Scientists assert that guiding eye movements impacts how people think.
What if our thoughts were actually controlled by our eyes?
By occasionally guiding the eye movements of participants with a tracking task unrelated to a primary investigative problem in a recent study, researchers boosted their chances of problem-solving success. Stimulated groups outperformed the control group at solving the defined problem, demonstrating that "it is now clear that eye movements reflect what we are thinking, and they can also influence how we think," said researcher Laura Thomas.
In addition to providing insights into problem-solving, the results have implications for how psychologists think about cognition.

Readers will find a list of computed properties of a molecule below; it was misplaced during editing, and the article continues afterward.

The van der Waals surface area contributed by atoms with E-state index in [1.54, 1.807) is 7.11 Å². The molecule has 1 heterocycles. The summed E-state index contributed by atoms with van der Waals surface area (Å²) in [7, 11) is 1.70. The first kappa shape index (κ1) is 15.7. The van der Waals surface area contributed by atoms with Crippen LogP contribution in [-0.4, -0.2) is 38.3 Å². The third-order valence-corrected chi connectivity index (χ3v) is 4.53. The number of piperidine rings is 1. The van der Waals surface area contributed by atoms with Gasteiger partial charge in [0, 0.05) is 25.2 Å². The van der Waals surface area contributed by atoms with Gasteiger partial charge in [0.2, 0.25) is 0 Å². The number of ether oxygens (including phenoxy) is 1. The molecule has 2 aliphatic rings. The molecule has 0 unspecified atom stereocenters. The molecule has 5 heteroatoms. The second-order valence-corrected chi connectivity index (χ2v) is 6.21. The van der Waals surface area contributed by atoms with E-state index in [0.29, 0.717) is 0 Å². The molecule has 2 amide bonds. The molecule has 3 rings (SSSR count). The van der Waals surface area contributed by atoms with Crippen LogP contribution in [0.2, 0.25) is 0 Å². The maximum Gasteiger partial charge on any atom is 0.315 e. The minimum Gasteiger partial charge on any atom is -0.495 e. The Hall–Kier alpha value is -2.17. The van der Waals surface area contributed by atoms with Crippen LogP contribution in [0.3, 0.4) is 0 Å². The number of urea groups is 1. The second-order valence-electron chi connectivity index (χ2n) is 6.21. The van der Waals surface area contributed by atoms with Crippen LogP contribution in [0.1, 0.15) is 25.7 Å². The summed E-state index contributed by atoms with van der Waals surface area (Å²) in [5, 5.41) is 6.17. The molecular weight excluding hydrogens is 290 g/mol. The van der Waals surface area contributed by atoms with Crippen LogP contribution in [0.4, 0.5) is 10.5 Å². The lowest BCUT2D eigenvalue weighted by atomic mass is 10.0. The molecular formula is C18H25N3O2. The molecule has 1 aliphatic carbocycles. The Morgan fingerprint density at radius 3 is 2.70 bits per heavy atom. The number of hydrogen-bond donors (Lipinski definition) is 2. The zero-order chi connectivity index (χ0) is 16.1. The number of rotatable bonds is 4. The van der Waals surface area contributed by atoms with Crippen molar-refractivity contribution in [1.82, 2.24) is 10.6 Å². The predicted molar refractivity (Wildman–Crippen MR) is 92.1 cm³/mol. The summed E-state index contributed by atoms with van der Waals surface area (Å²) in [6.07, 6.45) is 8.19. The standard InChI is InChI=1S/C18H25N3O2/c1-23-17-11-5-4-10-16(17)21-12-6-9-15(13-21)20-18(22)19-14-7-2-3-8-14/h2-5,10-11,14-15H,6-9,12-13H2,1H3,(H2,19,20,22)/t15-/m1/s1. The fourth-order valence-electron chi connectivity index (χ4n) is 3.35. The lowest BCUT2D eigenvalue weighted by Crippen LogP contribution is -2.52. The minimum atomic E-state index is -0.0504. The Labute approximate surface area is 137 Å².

"Earlier researchers found a link between eye movements and problem solving, but they could not directly show that the former can precede or affect the latter," Thomas added.
"They couldn't go further than saying cognition affects eye movement pattern. They're very close to it but they cannot argue more than that. We went a step further and said eye movements are actually influencing cognition and this is the way to prove it."
Just thinking about a task apparently activates structures in the brain normally associated with completing a task. So it could be that there is a matrix after all.